Name: Patricia Willmot
Occupation: Call co-ordinator for a large company
The problem: Pat recently inherited about pounds 30,000, which she has placed mostly in bank or building society accounts. She also has shares from Halifax and share options from her work worth pounds 20,000. After planning for potential emergencies she wants to invest her surplus funds, which include bank and building society deposit accounts, in the most useful way possible.
The solution: A reserve fund needs to be set aside. Thereafter, it makes sense to sell the shares and use this money, plus whatever is left from the inheritance, to diversify into other collective investments and spread her risk.
Patricia Willmot is divorced with two grown-up daughters. She has worked for her employer for 19 years and currently earns pounds 34,700 a year in a senior administrative role which provides her with private healthcare, a share option scheme and a final-salary pension scheme with a retirement age of 65. Pat would like to work until 65, but is worried a merger of her company lead to her being made redundant.
In addition to her Halifax shares and share options, plus her deposit accounts and pounds 3,000 in a Tessa, Pat is paying pounds 178 a month into a Halifax personal equity plan (PEP), and two with-profit endowments with Standard Life, set to mature in 2002 and 2007. Her home is valued at pounds 100,000, on which she has a mortgage of pounds 66,000 on a three-year discount which she is part-way through. She is fairly risk-averse.
To protect herself (and the mortgage) against the threat of illness, Pat pays pounds 188 a month for a critical illness policy which would pay out pounds 66,000 in the event of her suffering one of a range of serious illnesses.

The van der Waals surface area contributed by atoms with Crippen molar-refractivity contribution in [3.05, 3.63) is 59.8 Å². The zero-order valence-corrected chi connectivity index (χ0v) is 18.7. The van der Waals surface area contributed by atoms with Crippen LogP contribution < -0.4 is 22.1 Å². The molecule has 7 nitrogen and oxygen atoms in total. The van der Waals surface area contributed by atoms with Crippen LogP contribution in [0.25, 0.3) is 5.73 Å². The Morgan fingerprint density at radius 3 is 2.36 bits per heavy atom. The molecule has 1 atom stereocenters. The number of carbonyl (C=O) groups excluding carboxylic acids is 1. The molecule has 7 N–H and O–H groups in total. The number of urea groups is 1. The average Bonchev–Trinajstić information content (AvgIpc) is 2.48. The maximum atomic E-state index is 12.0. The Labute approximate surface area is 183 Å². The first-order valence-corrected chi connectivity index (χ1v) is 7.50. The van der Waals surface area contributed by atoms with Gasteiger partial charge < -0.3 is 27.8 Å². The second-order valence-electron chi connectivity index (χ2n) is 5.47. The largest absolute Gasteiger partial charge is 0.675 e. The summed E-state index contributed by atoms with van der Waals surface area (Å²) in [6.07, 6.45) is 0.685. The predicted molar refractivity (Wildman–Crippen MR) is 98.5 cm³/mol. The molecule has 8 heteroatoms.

The adviser: James Bruce, an independent financial adviser who is a member of the Institute of Financial Planning and the Society of Financial Advisers. His company, Corporate and Personal Planning, is based at Highwoods Square, Highwoods, Colchester, Essex (01206 841176).
The advice: Pat has several objectives. She wants to establish an emergency fund and would like a new kitchen in her home, which might cost up to pounds 10,000. She also wants to review her existing investments and invest any other surplus as appropriate. A review of her expenditure shows she might have pounds 100 or so available for regular investment each month.
Generally, the size of emergency funds one has is up to the individual, although I regard three months' expenditure as a suitable guideline. In this instance, I would suggest pounds 5,000 and would recommend this money is placed in a C&G postal account, which offers a competitive rate of interest.
As for the kitchen, as Pat can plan ahead she can afford to tie up the funds in a notice account, which should give her a higher rate of interest. On balances of pounds 10,000, Halifax pays a gross rate of interest of 7.3 per cent (Source: Money Facts, April 1998). A marginally higher rate of interest, currently 7.9 per cent gross, is available from Northern Rock's Select 90 account.
Providing for the emergency fund and the planned expenditure has taken pounds 15,000 of the pounds 26,850 on deposit. This leaves pounds 11.850, plus a further pounds 19,842, the value of Pat's direct equity holdings. She could use part or all of this to pay off some of her mortgage. But this could incur heavy redemption penalties.